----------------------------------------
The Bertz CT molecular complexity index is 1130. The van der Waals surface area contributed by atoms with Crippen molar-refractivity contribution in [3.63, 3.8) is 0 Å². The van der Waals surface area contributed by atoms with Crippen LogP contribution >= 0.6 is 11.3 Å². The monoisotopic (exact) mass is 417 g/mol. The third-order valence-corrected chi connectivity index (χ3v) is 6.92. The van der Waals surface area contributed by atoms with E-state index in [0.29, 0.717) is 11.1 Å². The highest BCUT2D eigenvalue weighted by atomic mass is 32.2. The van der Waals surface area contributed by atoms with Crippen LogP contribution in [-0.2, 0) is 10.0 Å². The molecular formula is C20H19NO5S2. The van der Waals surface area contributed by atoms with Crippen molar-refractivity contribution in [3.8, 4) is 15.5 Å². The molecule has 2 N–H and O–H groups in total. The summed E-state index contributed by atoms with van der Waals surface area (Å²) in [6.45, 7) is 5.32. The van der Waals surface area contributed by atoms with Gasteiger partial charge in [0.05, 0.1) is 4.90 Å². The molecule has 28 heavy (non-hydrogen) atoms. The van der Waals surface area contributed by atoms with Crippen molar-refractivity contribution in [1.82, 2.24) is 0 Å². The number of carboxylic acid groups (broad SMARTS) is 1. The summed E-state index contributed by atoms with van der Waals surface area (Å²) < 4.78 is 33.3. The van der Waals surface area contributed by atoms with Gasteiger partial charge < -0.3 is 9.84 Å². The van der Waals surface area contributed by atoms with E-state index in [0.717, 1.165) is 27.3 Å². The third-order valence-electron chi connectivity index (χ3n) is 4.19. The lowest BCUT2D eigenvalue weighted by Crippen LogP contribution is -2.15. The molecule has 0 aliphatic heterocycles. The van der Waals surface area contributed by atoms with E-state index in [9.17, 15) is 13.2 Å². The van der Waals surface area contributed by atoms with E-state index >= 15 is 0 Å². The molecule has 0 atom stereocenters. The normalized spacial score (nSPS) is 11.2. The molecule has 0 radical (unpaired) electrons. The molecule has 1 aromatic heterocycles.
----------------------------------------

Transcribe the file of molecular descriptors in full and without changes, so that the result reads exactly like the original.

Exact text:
The Bertz CT molecular complexity index is 1130. The van der Waals surface area contributed by atoms with Crippen molar-refractivity contribution in [3.63, 3.8) is 0 Å². The van der Waals surface area contributed by atoms with Crippen LogP contribution >= 0.6 is 11.3 Å². The monoisotopic (exact) mass is 417 g/mol. The third-order valence-corrected chi connectivity index (χ3v) is 6.92. The van der Waals surface area contributed by atoms with E-state index in [0.29, 0.717) is 11.1 Å². The highest BCUT2D eigenvalue weighted by atomic mass is 32.2. The van der Waals surface area contributed by atoms with Crippen LogP contribution in [-0.2, 0) is 10.0 Å². The molecular formula is C20H19NO5S2. The van der Waals surface area contributed by atoms with Crippen molar-refractivity contribution in [3.8, 4) is 15.5 Å². The molecule has 2 N–H and O–H groups in total. The summed E-state index contributed by atoms with van der Waals surface area (Å²) in [6.45, 7) is 5.32. The van der Waals surface area contributed by atoms with Gasteiger partial charge in [0.05, 0.1) is 4.90 Å². The molecule has 28 heavy (non-hydrogen) atoms. The van der Waals surface area contributed by atoms with Crippen molar-refractivity contribution in [1.82, 2.24) is 0 Å². The number of carboxylic acid groups (broad SMARTS) is 1. The summed E-state index contributed by atoms with van der Waals surface area (Å²) < 4.78 is 33.3. The van der Waals surface area contributed by atoms with Gasteiger partial charge < -0.3 is 9.84 Å². The van der Waals surface area contributed by atoms with E-state index in [0.717, 1.165) is 27.3 Å². The third-order valence-electron chi connectivity index (χ3n) is 4.19. The lowest BCUT2D eigenvalue weighted by Crippen LogP contribution is -2.15. The molecule has 0 aliphatic heterocycles. The van der Waals surface area contributed by atoms with E-state index in [9.17, 15) is 13.2 Å². The van der Waals surface area contributed by atoms with E-state index >= 15 is 0 Å². The molecule has 0 atom stereocenters. The normalized spacial score (nSPS) is 11.2. The molecule has 0 radical (unpaired) electrons. The molecule has 1 aromatic heterocycles.